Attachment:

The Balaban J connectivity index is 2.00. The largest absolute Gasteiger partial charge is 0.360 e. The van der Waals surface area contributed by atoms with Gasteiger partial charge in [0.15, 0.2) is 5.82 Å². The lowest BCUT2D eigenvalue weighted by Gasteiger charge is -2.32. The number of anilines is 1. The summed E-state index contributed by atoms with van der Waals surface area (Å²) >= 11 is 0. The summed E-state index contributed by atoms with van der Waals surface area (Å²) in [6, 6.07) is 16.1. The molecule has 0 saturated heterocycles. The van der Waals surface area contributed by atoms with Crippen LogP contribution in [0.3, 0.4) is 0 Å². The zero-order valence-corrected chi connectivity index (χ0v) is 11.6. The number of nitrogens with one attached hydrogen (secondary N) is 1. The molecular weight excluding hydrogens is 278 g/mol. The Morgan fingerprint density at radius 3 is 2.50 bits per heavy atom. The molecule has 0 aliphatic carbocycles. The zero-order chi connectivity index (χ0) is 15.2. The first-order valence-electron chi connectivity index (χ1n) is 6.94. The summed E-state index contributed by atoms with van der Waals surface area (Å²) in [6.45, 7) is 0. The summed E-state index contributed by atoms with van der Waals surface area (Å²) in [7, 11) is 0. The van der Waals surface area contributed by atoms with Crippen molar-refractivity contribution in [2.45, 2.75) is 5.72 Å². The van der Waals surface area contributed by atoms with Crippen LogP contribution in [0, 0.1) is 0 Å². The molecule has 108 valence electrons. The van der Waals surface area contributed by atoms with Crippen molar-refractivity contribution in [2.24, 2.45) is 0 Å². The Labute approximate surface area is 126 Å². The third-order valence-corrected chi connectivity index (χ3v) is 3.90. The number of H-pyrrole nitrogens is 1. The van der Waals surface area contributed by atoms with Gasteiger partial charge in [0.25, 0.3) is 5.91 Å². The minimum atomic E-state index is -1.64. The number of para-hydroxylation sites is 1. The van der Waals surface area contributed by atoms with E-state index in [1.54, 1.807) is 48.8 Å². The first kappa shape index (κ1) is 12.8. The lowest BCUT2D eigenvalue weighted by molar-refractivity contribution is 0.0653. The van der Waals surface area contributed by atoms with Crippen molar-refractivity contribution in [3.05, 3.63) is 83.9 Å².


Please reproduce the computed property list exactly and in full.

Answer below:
The Balaban J connectivity index is 2.00. The largest absolute Gasteiger partial charge is 0.360 e. The van der Waals surface area contributed by atoms with Gasteiger partial charge in [0.15, 0.2) is 5.82 Å². The lowest BCUT2D eigenvalue weighted by Gasteiger charge is -2.32. The number of anilines is 1. The summed E-state index contributed by atoms with van der Waals surface area (Å²) >= 11 is 0. The summed E-state index contributed by atoms with van der Waals surface area (Å²) in [6, 6.07) is 16.1. The molecule has 0 saturated heterocycles. The van der Waals surface area contributed by atoms with Crippen LogP contribution in [0.3, 0.4) is 0 Å². The zero-order valence-corrected chi connectivity index (χ0v) is 11.6. The number of nitrogens with one attached hydrogen (secondary N) is 1. The molecular weight excluding hydrogens is 278 g/mol. The Morgan fingerprint density at radius 3 is 2.50 bits per heavy atom. The molecule has 0 aliphatic carbocycles. The zero-order chi connectivity index (χ0) is 15.2. The first-order valence-electron chi connectivity index (χ1n) is 6.94. The summed E-state index contributed by atoms with van der Waals surface area (Å²) in [6.45, 7) is 0. The summed E-state index contributed by atoms with van der Waals surface area (Å²) in [7, 11) is 0. The van der Waals surface area contributed by atoms with Crippen molar-refractivity contribution in [2.45, 2.75) is 5.72 Å². The van der Waals surface area contributed by atoms with Crippen LogP contribution in [0, 0.1) is 0 Å². The molecule has 108 valence electrons. The van der Waals surface area contributed by atoms with Crippen molar-refractivity contribution in [2.24, 2.45) is 0 Å². The Labute approximate surface area is 126 Å². The third-order valence-corrected chi connectivity index (χ3v) is 3.90. The number of H-pyrrole nitrogens is 1. The van der Waals surface area contributed by atoms with Gasteiger partial charge in [0.25, 0.3) is 5.91 Å². The minimum atomic E-state index is -1.64. The number of para-hydroxylation sites is 1. The van der Waals surface area contributed by atoms with E-state index in [1.54, 1.807) is 48.8 Å². The first kappa shape index (κ1) is 12.8. The lowest BCUT2D eigenvalue weighted by molar-refractivity contribution is 0.0653. The van der Waals surface area contributed by atoms with Crippen molar-refractivity contribution in [3.05, 3.63) is 83.9 Å².